Advent Calendar is here again

Filed under:Crazee Aftermoon — posted by Svein Kåre on 1 December 2006 @ 16:00

Some like to call it the Christmas Calendar, but it’s still here waiting for you. Go have a look each day and enjoy what’s hiding behind the presents.


Rendered beautiful or accessed effectively?

Filed under:Browsers,Web development — posted by Svein Kåre on 7 September 2006 @ 00:26

I just stumbled upon a post about Operas PR-manager Eskil Sivertsen’s comments on Nokias S60 browser — where he basically agrees with the review in the Register. Not everyone agrees with him, of course, and think his words were harsh. Everyone is entitled to their own opinion of course, and our tastes vary, but one of the comments made me stop up and think a bit:

Concerning Opera mini – I really don’t like the way the browser changes the layout of full HTML pages to fit the viewing platform, as it means the designers lose control of how their pages look. I much prefer the S60 browser’s solution to viewing large pages on a small screen.

If I want pages optimized for a small screen I’ll use WAP. I personally believe that the responsibility of a proper page layout/viewing rests with the page designer and not the browser app.

My thoughts are spinning around this question: How important is the original layout, as the designer meant the site to be seen?

One point to consider here is the purpose of the design. Is it meant to make the site look pretty and inviting only? To enhance the readability of the text? To guide where you’re viewing to the most interesting links and pages on the site? Is the design important to the content, that the design itself provides part of the content? A second point is about the content itself: Is it meant to be read? Or just viewed, or what?

I think it will be safe to claim that for most sites, the point is for the content to be read. Maybe commented on and be discussed, but definitely read. In this case, how important is it that the design is preserved, in every case? It would be nice when it’s logical, but are the cases when it’s not that logical to preserve the original design?

Sites are usually designed to be viewed on a large screen, and the designs are based on this situation. Few sites are designed for smaller screens (or other media) even though there’s a lot of talk about accessing the web with mobile phones these days. What shall the browser on these phones do, if there are no stylesheets for them to tell how the design is supposed to be on small screens? After all — doesn’t this mean “sorry, no design for you”?

The phone browsers do handle it differently. Some pretend to have big screens, and zoom in on parts of it to make it possible to read. Other browsers reformat the whole thing and present a long, narrow page. (Are there more than Opera that does this?) Which of these approaces respect the designer’s wishes? Which are correct? And which are best?

The browsers that pretend to have big screens may be said to respect the designer — if the designer meant that all devices should behave like a big screen. However, if the designer meant “I don’t know what’s the best design for this device — present the content as you wish” then any rendering is OK. The correct way to render would be to follow the specified style sheet for small screens, if presents, and render without styles if not. (At least to my understanding — you may disagree.) The best way?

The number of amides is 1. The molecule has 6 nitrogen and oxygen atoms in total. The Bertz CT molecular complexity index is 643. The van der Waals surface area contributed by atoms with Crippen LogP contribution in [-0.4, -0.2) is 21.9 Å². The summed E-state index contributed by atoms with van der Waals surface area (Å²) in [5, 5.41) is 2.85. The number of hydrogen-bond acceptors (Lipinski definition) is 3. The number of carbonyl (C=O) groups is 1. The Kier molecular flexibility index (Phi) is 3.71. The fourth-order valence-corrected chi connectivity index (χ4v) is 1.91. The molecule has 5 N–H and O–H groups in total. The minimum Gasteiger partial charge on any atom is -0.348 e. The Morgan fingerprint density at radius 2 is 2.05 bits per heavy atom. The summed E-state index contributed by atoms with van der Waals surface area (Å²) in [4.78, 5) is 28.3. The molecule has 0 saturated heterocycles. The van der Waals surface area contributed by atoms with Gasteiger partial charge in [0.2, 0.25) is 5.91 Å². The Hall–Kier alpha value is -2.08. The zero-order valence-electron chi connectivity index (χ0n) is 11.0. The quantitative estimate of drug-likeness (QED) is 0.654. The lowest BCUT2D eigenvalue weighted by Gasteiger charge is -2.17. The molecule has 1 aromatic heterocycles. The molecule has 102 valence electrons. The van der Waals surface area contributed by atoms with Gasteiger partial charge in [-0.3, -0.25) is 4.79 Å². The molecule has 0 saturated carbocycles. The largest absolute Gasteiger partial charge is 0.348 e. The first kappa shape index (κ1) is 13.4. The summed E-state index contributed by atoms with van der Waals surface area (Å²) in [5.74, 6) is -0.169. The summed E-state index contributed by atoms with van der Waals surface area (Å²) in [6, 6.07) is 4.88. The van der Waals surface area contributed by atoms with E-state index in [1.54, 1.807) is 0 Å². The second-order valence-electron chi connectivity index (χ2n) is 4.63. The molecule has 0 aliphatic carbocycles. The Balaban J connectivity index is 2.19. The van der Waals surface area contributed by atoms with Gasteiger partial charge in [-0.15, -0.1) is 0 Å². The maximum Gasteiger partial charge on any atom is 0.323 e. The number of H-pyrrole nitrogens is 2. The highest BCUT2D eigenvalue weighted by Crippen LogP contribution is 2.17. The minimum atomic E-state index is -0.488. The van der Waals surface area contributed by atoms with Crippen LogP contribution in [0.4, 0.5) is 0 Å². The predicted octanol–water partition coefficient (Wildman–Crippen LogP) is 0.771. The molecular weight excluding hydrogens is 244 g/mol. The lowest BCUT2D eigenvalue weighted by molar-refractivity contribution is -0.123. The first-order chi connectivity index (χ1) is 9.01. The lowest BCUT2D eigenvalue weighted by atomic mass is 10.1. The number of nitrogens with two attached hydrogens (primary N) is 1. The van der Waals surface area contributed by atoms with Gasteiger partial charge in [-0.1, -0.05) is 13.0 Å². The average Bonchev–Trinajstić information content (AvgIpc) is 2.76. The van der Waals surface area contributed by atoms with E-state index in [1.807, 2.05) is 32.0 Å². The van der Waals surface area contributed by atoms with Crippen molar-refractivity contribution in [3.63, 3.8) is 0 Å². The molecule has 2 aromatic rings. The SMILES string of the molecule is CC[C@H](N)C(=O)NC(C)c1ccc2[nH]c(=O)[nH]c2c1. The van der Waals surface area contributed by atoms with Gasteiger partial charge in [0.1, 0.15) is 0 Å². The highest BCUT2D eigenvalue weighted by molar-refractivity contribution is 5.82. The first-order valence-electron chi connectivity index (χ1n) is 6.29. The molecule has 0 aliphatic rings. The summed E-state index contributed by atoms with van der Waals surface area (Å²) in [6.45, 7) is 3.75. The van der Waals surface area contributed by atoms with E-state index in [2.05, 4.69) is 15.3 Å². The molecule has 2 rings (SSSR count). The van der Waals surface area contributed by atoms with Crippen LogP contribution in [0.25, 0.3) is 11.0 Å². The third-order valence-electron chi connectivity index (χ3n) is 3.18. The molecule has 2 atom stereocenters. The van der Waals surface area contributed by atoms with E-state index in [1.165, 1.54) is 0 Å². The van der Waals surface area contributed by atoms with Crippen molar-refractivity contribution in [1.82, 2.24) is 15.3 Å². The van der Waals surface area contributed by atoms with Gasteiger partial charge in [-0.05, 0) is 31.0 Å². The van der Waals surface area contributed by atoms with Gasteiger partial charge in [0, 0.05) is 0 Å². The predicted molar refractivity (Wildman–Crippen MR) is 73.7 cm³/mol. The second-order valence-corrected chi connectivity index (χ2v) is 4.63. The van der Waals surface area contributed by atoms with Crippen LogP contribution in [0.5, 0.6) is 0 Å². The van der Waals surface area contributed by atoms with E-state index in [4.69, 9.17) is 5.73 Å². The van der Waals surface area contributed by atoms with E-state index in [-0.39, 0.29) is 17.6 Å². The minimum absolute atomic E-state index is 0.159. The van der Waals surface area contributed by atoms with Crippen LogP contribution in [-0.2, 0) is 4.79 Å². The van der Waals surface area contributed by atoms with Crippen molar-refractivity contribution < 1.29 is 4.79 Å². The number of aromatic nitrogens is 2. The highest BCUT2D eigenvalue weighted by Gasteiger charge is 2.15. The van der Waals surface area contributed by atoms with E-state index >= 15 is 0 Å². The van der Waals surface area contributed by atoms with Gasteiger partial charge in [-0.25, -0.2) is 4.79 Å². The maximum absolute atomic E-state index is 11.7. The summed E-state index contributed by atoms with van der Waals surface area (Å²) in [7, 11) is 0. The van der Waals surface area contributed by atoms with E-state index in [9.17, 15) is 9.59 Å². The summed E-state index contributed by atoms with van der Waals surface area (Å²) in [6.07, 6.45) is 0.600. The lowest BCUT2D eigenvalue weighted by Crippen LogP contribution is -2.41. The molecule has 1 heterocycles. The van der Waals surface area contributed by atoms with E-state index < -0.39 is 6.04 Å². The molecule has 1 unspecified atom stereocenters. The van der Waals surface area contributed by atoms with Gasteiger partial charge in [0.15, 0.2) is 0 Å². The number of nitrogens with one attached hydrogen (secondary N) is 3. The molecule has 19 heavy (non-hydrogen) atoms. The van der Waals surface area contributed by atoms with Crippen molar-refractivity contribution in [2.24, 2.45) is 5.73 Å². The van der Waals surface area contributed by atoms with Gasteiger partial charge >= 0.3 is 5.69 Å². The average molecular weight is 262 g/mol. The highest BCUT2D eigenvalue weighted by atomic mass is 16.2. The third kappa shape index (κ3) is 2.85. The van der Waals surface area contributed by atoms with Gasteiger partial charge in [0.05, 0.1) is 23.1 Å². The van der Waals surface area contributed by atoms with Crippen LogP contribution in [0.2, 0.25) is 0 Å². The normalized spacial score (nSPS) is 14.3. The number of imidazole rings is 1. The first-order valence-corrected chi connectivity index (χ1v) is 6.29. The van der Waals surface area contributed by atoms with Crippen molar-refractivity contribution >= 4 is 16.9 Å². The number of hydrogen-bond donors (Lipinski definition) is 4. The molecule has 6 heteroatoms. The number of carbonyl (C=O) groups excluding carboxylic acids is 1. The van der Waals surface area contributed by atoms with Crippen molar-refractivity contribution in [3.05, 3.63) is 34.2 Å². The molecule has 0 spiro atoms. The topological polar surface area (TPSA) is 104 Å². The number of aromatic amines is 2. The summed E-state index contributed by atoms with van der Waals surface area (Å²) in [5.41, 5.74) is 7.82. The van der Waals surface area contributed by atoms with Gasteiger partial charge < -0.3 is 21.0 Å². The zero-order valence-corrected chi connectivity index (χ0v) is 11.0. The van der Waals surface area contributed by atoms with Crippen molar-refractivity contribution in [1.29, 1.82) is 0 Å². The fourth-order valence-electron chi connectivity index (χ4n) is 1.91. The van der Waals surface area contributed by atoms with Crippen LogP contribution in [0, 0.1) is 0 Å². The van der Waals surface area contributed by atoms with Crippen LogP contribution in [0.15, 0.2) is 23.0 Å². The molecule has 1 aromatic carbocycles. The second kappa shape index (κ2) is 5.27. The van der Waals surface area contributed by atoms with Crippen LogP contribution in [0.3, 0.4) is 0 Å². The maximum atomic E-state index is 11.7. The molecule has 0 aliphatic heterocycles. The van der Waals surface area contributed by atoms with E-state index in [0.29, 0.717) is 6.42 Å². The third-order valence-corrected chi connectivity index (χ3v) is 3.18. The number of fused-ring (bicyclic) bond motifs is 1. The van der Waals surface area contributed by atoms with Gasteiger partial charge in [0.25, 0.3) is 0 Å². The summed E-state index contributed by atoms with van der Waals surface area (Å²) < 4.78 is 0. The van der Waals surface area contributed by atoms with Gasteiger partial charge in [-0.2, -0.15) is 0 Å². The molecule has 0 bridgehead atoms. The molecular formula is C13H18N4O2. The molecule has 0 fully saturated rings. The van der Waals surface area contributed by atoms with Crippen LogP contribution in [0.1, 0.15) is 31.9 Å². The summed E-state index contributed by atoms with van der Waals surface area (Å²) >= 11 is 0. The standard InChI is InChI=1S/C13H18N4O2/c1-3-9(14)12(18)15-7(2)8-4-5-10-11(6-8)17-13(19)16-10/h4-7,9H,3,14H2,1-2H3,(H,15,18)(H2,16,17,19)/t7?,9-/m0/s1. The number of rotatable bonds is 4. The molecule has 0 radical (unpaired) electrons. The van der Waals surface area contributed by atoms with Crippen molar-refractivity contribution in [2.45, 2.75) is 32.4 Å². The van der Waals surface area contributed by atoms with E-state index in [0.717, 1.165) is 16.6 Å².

The best way would be to render the page so that the content is accessed effectively, i.e. easy to read, and that it’s quick and easy to navigate. If it’s hard to read what’s on the page, and navigation is complicated, then something’s wrong. It doesn’t harm that the browser is fast either, and have effective use of available memory.

So, which browser is best? You decide.

Steal This Film

Filed under:Music/MP3 — posted by Svein Kåre on 24 August 2006 @ 12:34

Weird Al Yankovic may have written a song about filesharing (which you can download) but what about a whole film about the same topic? You can get that, too.

Steal This Film is a documentary about the peer-to-peer organisation and the filesharing movement. As they write about the documentary (part 1) on their website:

There have been a few documentaries by ‘old-media’ crews who don’t understand the net and see peer-to-peer organisation as a threat to their livelyhoods. They have no reason to represent the filesharing movement positively, and no capacity to represent it lucidly.

We wanted to make a film that would explore this huge popular movemet in a way that excited us, engaged us, and most importantly, focused on what we know to be the positive and optimistic vision that many filesharers and artists (they are often one) hva for the future of creativity.

The film is possible to download in several formats. I’ve done it now, and am going to burn it to DVD and watch it.

Don’t download this song

Filed under:Music/MP3 — posted by Svein Kåre on @ 12:09

What do you do with a song that in the title of the song itself specifically ask you not to download it? Well – you download it, of course… Weird Al has written and performs a song about file sharing, how you’d not want to mess with the R-I-double-A, because they’d treat you like the hardened, evil criminal you are, no matter what age. And so on. So head over to — and download it.

Free 4GB iPod Nano?

Filed under:Random Thoughts — posted by Svein Kåre on 18 August 2006 @ 03:19

I got a little begging mail from a friend myself, to visit a site and fill in what it said, and we’d both get a free iPod Nano. Well – I thought I should bite this time and try, after all what did I have to lose?

Well – it turned out it was a bit more for me to do to achieve the prize: I have to refer five more people myself that will have to register and take up one offer themselves. How? Well – I could send them an email, or by instand messaging, or even post a link to my blog. As you suspect, I’m writing this entry to post the link – those of you who want to give it a shot and try to get a free iPod Nano yourself may want to try it.